Despite BlackBerry's focus on security with its upcoming Z10 and Q10 smartphones, the company has been dealt a blow by the U.K. government. According to The Guardian, the U.K.'s Computer Experts Security Group has deemed the devices not secure enough for sensitive government work.
Earlier iterations of BlackBerry phones have passed the rigorous CESG guidelines, but the new BlackBerry 10 operating system has yet to prove its worth in the world of U.K. cell phone security.
"We have a long-established relationship with CESG and we remain the only mobile solution approved for use at 'Restricted' when configured in accordance with CESG guidelines," a BlackBerry representative told CNET in an e-mail. "This level of approval only comes following a process which is rigorous and absolutely necessary given the highly confidential nature of the communications being transmitted."
While the CESG has nixed Z10 and Q10 devices for now, it could change its decision and approve the new BlackBerry platform in the future.
"We are continuing to work closely with CESG on the approval of BlackBerry 10 and we're confident that BlackBerry 10 will only strengthen our position as the mobile solution of choice for the U.K. government," the BlackBerry representative said.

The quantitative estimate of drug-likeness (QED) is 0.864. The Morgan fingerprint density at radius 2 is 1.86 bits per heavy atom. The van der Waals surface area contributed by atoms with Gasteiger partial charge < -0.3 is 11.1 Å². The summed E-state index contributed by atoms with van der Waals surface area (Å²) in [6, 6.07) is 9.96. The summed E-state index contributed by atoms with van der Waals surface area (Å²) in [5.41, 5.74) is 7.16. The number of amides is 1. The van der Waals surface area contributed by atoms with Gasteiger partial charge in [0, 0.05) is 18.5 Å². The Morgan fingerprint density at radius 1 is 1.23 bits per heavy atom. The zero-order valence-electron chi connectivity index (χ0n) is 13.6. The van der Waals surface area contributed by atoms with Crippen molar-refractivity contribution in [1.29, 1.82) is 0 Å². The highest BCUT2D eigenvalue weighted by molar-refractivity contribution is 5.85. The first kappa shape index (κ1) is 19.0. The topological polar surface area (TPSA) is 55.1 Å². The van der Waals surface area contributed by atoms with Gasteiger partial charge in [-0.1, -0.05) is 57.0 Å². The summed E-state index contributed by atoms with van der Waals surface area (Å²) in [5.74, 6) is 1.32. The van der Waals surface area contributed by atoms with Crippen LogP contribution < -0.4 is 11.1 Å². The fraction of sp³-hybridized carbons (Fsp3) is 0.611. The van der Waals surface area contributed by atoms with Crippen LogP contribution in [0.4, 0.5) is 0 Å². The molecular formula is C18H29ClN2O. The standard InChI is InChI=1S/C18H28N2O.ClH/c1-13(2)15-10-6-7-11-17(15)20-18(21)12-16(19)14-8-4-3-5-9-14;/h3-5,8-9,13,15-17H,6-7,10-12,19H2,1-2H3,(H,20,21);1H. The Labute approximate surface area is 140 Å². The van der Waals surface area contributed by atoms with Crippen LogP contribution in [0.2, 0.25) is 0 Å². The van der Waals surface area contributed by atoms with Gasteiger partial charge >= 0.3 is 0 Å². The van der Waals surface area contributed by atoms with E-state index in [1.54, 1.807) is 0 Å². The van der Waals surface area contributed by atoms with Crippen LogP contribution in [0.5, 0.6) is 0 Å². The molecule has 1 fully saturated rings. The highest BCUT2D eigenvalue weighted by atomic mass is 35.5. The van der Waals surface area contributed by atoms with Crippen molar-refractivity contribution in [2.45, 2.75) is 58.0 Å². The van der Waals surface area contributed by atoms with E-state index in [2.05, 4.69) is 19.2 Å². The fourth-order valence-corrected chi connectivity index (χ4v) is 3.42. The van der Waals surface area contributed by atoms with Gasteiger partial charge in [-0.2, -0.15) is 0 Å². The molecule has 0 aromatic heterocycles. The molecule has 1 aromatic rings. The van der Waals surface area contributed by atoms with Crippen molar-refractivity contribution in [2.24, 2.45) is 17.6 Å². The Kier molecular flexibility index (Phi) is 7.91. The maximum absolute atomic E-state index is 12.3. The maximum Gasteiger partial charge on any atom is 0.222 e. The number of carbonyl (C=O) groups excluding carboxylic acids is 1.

The U.K. Government Communications Headquarters, the umbrella organization of the CESG, contradicted that report in a statement March 20.
"Discussions with BlackBerry are ongoing about the use of the BlackBerry 10 platform in government. We have not yet performed an evaluation of the security of that platform, but we expect to be issuing Platform Guidance in the summer. This will cover a number of platforms including Blackberry 10 (and the use of 'Balance')," the organization said. "We have a long standing security partnership with BlackBerry and this gives us confidence that the BlackBerry 10 platform is likely to represent a viable solution for UK Government."
Traditionally BlackBerry phones have been the preferred devices for government workers because of their high security thresholds, but over the past year several government agencies have made the switch to Apple's iPhones and Android devices.
The U.S. Department of Defense announced in October that it was planning to open up its exclusive BlackBerry contract to other device makers. That same month, the U.S. Immigration and Customs Enforcement agency announced it was dropping all of its BlackBerry devices and replacing them with Apple's iPhone. In November, the U.S. National Transportation Safety Board said it too was ditching BlackBerry devices for the iPhone 5.
While the Z10 already launched in the U.K. in January, the news of CESG not approving BlackBerry 10 comes on the eve of the device's U.S. launch. The company is scheduled to unveil its new smartphone and BlackBerry 10 OS this week, on March 21.